The problem is, as Khanna notes in his book, that the last time Congress allowed repatriation, in 2004, the corporations who jumped at the option to bring their money back without taking a big tax hit didn't do what they were supposed to, which was invest the money in domestic job creation. "Most of it went into share repurchases," he writes, "helping stockholders instead of generating domestic employment."
This why a number of thought leaders at the AFL-CIO and, frankly, in the Obama administration remain skeptical of that policy. Not only would the U.S. Treasury be forgoing revenue by lowering the tax rate, but the benefit to American workers is unclear. Making matters worse, some U.S. corporations, such as Merck & Co., have found ways to dodge the U.S. tax altogether, bringing billions of dollars back home through elaborate schemes without measurable job creation.
A better designed repatriation policy, argues Khanna, would explicitly link repatriation to domestic jobs.
Only those multinationals that expand their total U.S. workforce, measured by the number of people on the payroll, should qualify. The amount of dollars these companies repatriate at a discounted tax rate, moreover, should be directly tied to the number of unemployed workers that they hire and keep employed for more than 12 months. These provisions would help overcome the loopholes in the 2004 effort, preventing companies from playing accounting games by using repatriated money to displace money that had already been committed for salaries or domestic investment.
After reading Khanna's book, it becomes much harder to caricature him as Republican-lite, and much easier to see why his attraction in Silicon Valley goes beyond immigration policy or low capital gains tax rates. The question of how a nation can compete most effectively in the age of globalization is one of the most relevant economic conundrums any policymaker can face, and this is especially true in Silicon Valley. Khanna makes a good case, in his book, that he is as an expert in the relevant policy issues. He's a wonk, and Silicon Valley loves wonks.
Which means one year from now, voters in the 17th District will have a real choice -- the global economy wonk, or the old-school progressive -- when they vote in the primary.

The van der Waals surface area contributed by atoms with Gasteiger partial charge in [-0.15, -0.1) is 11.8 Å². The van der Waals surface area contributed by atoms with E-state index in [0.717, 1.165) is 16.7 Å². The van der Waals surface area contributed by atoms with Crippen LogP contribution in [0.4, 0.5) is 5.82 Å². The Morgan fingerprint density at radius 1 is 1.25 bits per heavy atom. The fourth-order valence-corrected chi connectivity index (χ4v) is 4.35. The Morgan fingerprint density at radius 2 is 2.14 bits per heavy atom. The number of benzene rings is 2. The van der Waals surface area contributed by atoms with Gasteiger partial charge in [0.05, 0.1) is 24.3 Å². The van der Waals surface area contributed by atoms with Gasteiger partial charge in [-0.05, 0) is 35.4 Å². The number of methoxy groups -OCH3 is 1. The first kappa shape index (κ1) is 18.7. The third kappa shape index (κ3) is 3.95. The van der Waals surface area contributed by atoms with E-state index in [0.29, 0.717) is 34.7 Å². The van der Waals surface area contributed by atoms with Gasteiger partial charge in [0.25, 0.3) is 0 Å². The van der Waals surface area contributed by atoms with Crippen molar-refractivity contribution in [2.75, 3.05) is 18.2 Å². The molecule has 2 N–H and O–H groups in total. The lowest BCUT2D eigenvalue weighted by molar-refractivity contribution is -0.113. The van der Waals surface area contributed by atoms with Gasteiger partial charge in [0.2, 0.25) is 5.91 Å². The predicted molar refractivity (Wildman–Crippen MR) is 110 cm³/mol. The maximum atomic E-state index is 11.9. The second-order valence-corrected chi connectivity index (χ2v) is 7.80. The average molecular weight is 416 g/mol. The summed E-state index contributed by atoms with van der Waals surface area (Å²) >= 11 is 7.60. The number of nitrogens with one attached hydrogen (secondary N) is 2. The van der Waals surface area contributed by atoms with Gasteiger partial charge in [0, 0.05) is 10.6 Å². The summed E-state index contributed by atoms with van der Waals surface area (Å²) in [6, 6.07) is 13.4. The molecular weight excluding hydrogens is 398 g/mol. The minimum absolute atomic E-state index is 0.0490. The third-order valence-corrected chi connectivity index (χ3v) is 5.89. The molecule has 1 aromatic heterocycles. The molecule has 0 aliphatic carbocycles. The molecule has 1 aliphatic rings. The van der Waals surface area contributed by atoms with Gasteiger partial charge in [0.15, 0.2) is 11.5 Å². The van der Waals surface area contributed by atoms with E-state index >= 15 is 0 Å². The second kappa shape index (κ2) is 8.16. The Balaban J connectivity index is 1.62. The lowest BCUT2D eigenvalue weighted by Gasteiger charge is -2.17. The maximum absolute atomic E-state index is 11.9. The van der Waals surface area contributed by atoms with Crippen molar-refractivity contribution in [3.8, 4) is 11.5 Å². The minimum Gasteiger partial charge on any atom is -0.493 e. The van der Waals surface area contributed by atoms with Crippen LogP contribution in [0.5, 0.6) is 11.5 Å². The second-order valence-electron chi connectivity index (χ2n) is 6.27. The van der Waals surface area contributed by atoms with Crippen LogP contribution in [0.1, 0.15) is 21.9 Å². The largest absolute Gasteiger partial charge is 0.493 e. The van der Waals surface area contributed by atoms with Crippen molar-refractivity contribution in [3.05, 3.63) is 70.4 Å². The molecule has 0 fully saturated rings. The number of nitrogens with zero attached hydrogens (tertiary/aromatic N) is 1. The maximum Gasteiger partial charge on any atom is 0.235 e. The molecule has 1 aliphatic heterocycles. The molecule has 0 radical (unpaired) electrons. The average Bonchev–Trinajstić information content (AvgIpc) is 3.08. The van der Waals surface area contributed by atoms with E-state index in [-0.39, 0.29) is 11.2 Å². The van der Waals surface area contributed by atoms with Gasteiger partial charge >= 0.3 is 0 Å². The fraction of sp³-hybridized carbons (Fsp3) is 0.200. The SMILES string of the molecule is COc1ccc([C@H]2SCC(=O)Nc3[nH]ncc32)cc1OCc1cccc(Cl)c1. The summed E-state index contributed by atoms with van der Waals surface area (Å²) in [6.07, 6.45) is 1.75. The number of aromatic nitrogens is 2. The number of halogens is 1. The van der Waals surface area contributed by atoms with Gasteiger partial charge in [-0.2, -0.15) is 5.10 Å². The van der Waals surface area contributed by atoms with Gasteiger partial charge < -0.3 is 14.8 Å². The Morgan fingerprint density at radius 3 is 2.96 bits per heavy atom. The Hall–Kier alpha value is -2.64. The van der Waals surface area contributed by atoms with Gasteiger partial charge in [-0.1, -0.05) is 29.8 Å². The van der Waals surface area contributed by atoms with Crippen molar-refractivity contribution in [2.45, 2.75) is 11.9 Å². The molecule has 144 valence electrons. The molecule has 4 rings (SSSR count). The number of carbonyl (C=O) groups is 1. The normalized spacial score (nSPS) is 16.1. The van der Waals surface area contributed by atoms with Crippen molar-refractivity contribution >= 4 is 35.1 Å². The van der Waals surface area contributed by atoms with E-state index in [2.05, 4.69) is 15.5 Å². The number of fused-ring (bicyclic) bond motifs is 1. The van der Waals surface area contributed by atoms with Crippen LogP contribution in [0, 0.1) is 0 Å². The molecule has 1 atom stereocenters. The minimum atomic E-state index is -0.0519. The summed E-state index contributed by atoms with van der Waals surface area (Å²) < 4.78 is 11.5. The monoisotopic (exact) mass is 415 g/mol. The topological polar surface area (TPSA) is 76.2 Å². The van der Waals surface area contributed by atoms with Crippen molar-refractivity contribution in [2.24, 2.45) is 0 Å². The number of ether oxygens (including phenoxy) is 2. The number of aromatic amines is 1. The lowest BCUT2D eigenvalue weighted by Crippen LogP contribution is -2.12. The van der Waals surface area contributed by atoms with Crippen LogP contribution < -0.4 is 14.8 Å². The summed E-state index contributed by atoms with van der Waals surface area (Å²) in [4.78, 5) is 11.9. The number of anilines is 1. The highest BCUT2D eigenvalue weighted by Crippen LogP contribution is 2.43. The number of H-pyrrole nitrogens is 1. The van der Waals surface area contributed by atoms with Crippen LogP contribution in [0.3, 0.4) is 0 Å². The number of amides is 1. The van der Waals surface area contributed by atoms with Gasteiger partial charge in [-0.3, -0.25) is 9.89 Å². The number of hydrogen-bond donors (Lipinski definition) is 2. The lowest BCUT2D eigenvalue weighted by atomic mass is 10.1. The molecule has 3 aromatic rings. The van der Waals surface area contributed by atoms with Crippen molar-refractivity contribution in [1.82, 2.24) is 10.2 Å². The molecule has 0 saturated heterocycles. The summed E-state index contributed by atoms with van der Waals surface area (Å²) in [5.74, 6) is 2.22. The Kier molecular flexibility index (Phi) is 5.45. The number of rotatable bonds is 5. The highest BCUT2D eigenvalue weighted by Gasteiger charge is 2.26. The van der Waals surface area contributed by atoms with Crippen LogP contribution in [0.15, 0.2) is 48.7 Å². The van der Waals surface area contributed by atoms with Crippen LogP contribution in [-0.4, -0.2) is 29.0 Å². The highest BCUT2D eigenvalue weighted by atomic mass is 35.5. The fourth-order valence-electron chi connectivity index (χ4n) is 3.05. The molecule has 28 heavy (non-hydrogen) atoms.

And then, intriguingly, they'll most likely have the same choice in the general election. Because California's new "jungle" open primary system pits the top two voters in the primary in the general, regardless of official party identification.
Devised as way to break decades of political gridlock in California, the open primary system, in conjunction with the non-partisan redistricting that created the new, heavily Silicon Valley-centric 17th District, has had a remarkable effect on California politics. In 2012, it resulted in Democratic supermajorities in the state Assembly and Senate that gave Gov. Jerry Brown a relatively free hand in steering the state out of a fiscal and legislative mess. But it has also created competitive contests in regions where for years, the Republican candidates were so far out of tune with heavily Democratic districts that they stood no chance at all at winning in a general election.
Things are different now. Ro Khanna is no Republican, at least by today's Tea Party standards. But he clearly offers a distinct alternative to Honda. In 2012, another longtime local Bay Area incumbent fixture, Pete Stark, was ousted by a young challenger who came out of nowhere.
New rules, and the new economy, give Khanna a fighter's chance. Instead of an election between ideological opposites in which the Democratic choice would be guaranteed reelection, the fight for the 17th District will be a battle in which meaningful differences are at stake. That's probably healthy, in that it will force both sides to make a clear case to voters. If, as so often has been the case, California provides a model for the rest of the country to follow, the showdown in Silicon Valley could tell the rest of the nation where the national Democratic Party could be headed.
In a land where the future is made every day, nothing could be more appropriate.